Calibrating vegetation cover and pollen assemblages in the Flint Hills of Kansas, U.S.A.



Journal Title

Journal ISSN

Volume Title


Kansas State University


The quantitative relationship between pollen assemblages in sediment and vegetation cover is largely unknown because many factors influence this relationship. This lack of quantitative relationship is particularly acute in grassland regions, where both past and future climate change have the potential to determine grassland composition and cover. The tool used to reconstruct past grassland cover is the relative abundance of distinct fossil pollen types preserved in sediment. However, the interpretation of grassland pollen assemblages as grassland vegetation types needs to be refined to improve these reconstructions. Using pollen found in the surface sediments from 24 artificially-constructed ponds in the Flint Hills ecoregion of Kansas, USA, I examined relationships between pollen and vegetation in the tallgrass prairie biome, which includes woody components. By comparing the pollen data to field-surveyed vegetation data and land cover classifications taken from Kansas Gap Analysis Program data, I correlated pollen and vegetation in this ecoregion. Pollen productivity estimates for Artemisia, Ambrosia, Asteraceae, Chenopodiaceae, Cornus, Fabaceae, Juniperus, Maclura, Poaceae, Populus, Quercus, and Salix were calculated via the Extended R-Value Model. Common pollen types identified in sediments are mostly herbaceous grassland plant species such as Poaceae, Artemisia, and Ambrosia, but woody plants such as Populus, Quercus, and Juniperus are also represented. PPEs have been calculated for four of these taxa in Europe, and values from the Flint Hills are higher. These are the first PPEs reported for eight of these taxa. This research will further advance quantitative vegetation reconstructions in the Great Plains of North America and refine interpretations of how climate change affects grasslands.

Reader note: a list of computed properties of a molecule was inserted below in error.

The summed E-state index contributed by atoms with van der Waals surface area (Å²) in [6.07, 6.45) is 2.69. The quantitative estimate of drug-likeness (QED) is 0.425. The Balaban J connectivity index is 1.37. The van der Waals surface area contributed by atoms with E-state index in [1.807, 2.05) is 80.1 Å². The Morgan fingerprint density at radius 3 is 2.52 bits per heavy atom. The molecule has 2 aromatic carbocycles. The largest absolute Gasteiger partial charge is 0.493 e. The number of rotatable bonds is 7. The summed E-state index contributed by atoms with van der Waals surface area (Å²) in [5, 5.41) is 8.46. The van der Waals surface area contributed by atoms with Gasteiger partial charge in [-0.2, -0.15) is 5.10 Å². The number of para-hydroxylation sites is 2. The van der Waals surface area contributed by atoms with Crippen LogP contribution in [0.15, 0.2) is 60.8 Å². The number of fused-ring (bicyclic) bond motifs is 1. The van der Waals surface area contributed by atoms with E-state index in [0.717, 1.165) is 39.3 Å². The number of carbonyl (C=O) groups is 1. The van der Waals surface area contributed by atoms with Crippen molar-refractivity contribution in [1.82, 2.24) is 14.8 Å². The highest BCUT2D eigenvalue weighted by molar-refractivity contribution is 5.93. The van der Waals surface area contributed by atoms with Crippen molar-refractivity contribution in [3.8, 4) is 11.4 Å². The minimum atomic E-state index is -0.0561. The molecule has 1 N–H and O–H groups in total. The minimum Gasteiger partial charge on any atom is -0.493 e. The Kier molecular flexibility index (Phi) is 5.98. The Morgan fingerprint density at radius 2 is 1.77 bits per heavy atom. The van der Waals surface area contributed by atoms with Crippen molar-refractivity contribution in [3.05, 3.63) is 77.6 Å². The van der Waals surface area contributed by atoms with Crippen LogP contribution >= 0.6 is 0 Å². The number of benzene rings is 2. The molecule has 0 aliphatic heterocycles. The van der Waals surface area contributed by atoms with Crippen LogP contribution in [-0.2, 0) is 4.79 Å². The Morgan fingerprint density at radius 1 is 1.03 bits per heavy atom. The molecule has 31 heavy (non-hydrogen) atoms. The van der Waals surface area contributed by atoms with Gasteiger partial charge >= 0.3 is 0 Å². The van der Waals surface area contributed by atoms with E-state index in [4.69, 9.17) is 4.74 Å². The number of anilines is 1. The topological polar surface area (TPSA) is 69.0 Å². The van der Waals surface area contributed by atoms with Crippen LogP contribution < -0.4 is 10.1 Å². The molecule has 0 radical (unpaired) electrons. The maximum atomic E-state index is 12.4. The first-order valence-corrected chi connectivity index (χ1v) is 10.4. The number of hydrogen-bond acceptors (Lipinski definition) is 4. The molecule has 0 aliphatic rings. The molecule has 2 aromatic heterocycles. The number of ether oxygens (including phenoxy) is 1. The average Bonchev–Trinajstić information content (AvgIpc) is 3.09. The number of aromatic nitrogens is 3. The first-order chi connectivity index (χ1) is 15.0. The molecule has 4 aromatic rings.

Kansas- Flint Hills, pollen, prairie vegetation, grassland

Graduation Month



Master of Arts


Department of Geography

Major Professor

Kendra K. McLauchlan